Restoring salmon in the Russian River and protecting the North Coast from oil rigs — two long-standing campaigns with broad public support — are among the goals likely to be challenged if not stifled by the sharp right turn of Donald Trump’s administration, environmental advocates and Democratic lawmakers said.
More broadly, the environmental camp fears that landmark legislation, including laws that protect endangered species, clean air and water, are imperiled by Republican control of the House and Senate with an avid deregulation partner in the White House.
The harbingers, they say, include Trump’s trail of tweets and speeches asserting that climate change is a hoax and his post-election appointments of a California water district lobbyist and a prominent climate change denier to head his transition teams at the Environmental Protection Agency and the Interior Department, respectively.
Even if Republicans and their allies can’t roll back environmental laws they have long targeted — asserting they harm economic development — the GOP will have nearly unlimited control of national policy and can weaken environmental programs by turning off the cash spigot.
The Sonoma County Water Agency, for example, has received more than $15 million in federal grants in the last four years for a host of water-quality and Russian River watershed projects, including salmon habitat restoration on Dry Creek near Healdsburg, as well as operation of the fish hatchery at nearby Warm Springs Dam on Lake Sonoma.
Under President Trump, such programs may not favor as well in budget allocations, local lawmakers and others fear.
“There’s no question that our bedrock environmental protection laws will be in jeopardy under the next administration,” said Rep. Mike Thompson, D-St. Helena. “Gutting environmental protections and abandoning our country’s efforts to shift to clean energy production would be disastrous for our planet, our country and our district.”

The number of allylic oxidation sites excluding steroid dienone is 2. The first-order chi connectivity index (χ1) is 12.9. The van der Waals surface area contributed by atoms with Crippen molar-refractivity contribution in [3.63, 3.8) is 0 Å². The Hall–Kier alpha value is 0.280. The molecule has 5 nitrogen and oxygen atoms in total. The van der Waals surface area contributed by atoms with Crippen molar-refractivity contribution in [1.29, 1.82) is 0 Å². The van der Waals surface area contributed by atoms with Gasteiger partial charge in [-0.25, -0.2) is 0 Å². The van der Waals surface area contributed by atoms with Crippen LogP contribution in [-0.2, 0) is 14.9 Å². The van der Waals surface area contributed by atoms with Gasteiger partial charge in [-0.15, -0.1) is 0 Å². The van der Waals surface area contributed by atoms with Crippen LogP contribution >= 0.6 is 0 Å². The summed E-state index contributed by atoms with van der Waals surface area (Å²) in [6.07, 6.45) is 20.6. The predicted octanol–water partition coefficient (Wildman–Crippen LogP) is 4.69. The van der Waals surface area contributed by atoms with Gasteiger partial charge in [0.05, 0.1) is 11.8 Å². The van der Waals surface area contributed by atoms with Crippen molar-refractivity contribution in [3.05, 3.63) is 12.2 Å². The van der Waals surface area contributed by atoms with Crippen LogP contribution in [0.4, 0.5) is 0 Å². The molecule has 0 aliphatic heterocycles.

Trump doubts drought
The North Bay region is suffering from the impacts of climate change, Thompson said, citing the wildfires that have ravaged Lake County and the state’s ongoing drought. Trump, in a campaign visit to the state this June, proclaimed no such drought existed and cast blame on the state’s water managers and protections for endangered fish.
“We need long-term solutions based on sound science, but instead we’re getting a climate change skeptic who thinks the best way to solve California’s drought is to pump water south from the Delta,” said Thompson, who just won his 10th term in the House.
But the political landscape reshaped by the election appears more aligned with the sentiments expressed by oil industry leader Jack Gerard two days after votes were cast.
“Voters want a Congress and administration that works for their interests,” Gerard, president of the American Petroleum Institute, said in a press release. “With the oil and natural gas industry facing 145 regulations or other policy-setting activities that could discourage production, preventing regulatory overreach should be a top priority.”
A renewed fight over offshore oil drilling is already underway, with implications for the North Coast.
California is losing its most prominent environmental champion with Sen. Barbara Boxer’s retirement after 34 years on Capitol Hill, starting with a decade as the congresswoman representing Marin and southern Sonoma County.
As ranking member and top Democrat on the Senate’s Committee on Environment and Public Works, Boxer forged such a collaborative relationship with the chairman, Sen. James Inhofe of Oklahoma, an outspoken climate change denier, that another Oklahoma lawmaker described them as “an old married couple who’ve sort of learned to live with each other’s idiosyncrasies.”